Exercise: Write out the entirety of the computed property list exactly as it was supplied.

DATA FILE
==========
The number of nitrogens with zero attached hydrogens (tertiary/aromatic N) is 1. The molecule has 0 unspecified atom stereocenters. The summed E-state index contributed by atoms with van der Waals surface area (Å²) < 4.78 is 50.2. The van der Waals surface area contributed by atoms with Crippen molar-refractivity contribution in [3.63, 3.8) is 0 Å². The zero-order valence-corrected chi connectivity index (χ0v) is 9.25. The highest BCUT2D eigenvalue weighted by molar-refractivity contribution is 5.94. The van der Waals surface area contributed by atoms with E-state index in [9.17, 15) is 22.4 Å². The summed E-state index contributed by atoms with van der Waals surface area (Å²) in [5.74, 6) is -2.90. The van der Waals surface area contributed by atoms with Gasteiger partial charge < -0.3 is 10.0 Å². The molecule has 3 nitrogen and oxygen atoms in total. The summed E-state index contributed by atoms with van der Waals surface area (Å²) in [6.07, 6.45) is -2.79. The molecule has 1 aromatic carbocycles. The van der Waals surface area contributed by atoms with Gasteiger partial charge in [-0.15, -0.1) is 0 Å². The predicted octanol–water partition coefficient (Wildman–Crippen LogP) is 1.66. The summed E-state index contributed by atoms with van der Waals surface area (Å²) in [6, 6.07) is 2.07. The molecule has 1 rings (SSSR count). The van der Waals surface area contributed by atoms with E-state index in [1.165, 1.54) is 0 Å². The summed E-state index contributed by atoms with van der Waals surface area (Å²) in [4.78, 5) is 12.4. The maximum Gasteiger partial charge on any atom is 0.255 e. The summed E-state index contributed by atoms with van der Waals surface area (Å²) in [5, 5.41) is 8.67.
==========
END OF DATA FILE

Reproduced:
The number of nitrogens with zero attached hydrogens (tertiary/aromatic N) is 1. The molecule has 0 unspecified atom stereocenters. The summed E-state index contributed by atoms with van der Waals surface area (Å²) < 4.78 is 50.2. The van der Waals surface area contributed by atoms with Crippen molar-refractivity contribution in [3.63, 3.8) is 0 Å². The zero-order valence-corrected chi connectivity index (χ0v) is 9.25. The highest BCUT2D eigenvalue weighted by molar-refractivity contribution is 5.94. The van der Waals surface area contributed by atoms with E-state index in [9.17, 15) is 22.4 Å². The summed E-state index contributed by atoms with van der Waals surface area (Å²) in [5.74, 6) is -2.90. The van der Waals surface area contributed by atoms with Gasteiger partial charge < -0.3 is 10.0 Å². The molecule has 3 nitrogen and oxygen atoms in total. The summed E-state index contributed by atoms with van der Waals surface area (Å²) in [6.07, 6.45) is -2.79. The molecule has 1 aromatic carbocycles. The van der Waals surface area contributed by atoms with Gasteiger partial charge in [-0.15, -0.1) is 0 Å². The predicted octanol–water partition coefficient (Wildman–Crippen LogP) is 1.66. The summed E-state index contributed by atoms with van der Waals surface area (Å²) in [6, 6.07) is 2.07. The molecule has 1 rings (SSSR count). The van der Waals surface area contributed by atoms with E-state index in [1.165, 1.54) is 0 Å². The summed E-state index contributed by atoms with van der Waals surface area (Å²) in [4.78, 5) is 12.4. The maximum Gasteiger partial charge on any atom is 0.255 e. The summed E-state index contributed by atoms with van der Waals surface area (Å²) in [5, 5.41) is 8.67.